Laser resurfacing is not indicated for permanent makeup removal, however as a side effect it can lighten it. Please consult a certified laser technician with experience treating permanent makeup around the mouth for a treatment plan that fits you and your concerns.
Do spot test first for facial tattoo laser removal
There is always a potential for hypertrophic scarring from tattoo laser removal and I advise a spot test prior to treat the entire lip line with tattoo laser removal. Sometimes, surgical removal by a plastic surgeon may be preferable as the scar tissues can be hidden nicely along vermilion lip borders.
Choose Q switched and avoid IPL (Intense Pulsed Light)
Make sure the laser is a Q-switched laser. IPL's are sometimes used and lead to major scarring.
With a Q-switched laser such as VersaPulse or Medlite, red ink would be expected to darken with the first treatment. Don't worry, With subsequents treatments the darkened pigment will go away.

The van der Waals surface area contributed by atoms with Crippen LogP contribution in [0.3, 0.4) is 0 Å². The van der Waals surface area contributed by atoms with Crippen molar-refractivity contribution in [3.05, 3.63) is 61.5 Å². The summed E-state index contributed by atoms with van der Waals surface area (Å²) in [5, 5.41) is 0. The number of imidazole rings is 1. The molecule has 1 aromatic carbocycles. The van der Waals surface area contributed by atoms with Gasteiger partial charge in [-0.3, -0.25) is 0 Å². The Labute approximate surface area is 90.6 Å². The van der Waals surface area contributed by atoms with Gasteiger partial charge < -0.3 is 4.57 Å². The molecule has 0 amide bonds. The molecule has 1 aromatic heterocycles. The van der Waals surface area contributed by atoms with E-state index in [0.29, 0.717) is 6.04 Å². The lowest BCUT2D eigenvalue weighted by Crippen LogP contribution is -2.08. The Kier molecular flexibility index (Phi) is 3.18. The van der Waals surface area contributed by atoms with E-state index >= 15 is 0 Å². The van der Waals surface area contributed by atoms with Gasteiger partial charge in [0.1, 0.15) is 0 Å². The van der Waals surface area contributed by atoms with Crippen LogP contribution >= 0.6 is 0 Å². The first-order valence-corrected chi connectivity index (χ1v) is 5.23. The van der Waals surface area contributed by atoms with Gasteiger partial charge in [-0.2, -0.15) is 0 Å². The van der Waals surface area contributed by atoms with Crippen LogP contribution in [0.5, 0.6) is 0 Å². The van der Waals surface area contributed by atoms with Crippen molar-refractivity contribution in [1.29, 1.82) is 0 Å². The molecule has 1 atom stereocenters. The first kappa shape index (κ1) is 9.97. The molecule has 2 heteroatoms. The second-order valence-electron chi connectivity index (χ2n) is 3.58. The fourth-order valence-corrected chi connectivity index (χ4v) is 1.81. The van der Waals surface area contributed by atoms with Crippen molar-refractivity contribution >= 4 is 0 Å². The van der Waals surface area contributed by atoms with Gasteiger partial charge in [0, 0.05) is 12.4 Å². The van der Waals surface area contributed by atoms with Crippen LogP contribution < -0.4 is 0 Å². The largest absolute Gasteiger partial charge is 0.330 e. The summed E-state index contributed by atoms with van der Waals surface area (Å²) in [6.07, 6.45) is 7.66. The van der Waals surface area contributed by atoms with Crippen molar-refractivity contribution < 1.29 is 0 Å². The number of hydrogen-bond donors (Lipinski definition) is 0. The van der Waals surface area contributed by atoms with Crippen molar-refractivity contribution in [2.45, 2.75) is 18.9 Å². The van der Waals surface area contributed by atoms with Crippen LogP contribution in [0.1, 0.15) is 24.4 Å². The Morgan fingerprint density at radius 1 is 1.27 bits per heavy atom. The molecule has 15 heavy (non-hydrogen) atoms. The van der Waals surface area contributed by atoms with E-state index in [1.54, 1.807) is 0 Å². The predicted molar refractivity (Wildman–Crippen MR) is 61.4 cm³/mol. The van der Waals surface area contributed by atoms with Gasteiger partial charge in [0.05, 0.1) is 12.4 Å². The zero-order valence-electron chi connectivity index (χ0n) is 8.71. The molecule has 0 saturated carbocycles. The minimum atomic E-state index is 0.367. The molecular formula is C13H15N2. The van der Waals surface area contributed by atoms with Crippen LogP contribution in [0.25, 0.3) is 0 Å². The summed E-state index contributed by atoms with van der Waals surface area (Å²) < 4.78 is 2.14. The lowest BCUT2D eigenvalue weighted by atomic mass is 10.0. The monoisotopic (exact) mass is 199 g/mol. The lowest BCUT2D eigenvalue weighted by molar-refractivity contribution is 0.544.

Laser treatment for permanent lip liner
The difficulty in treating permanent make up ink vs. traditional tattoo ink is two fold. First, the location of the ink is quite different and more challenging than most tattoos. Secondly, make up ink has different pigment and base pigments. Generally, the permanent make up is treatable with lasers, but the challenge is having the correct technology/wavelength if and when the color fades or degrades to another color that the laser cannot treat any longer. Most research will support that the Q-Switched Alexandrite may be the best option.
For those areas that are unresponsive to Q-switched lasers, a recent laser conference suggested that the Sicton ProFractional ablative laser was able to offer an effective option by using a small spot size.
These answers are for educational purposes and should not be relied upon as a substitute for medical advice you may receive from your physician. If you have a medical emergency, please call 911. These answers do not constitute or initiate a patient/doctor relationship.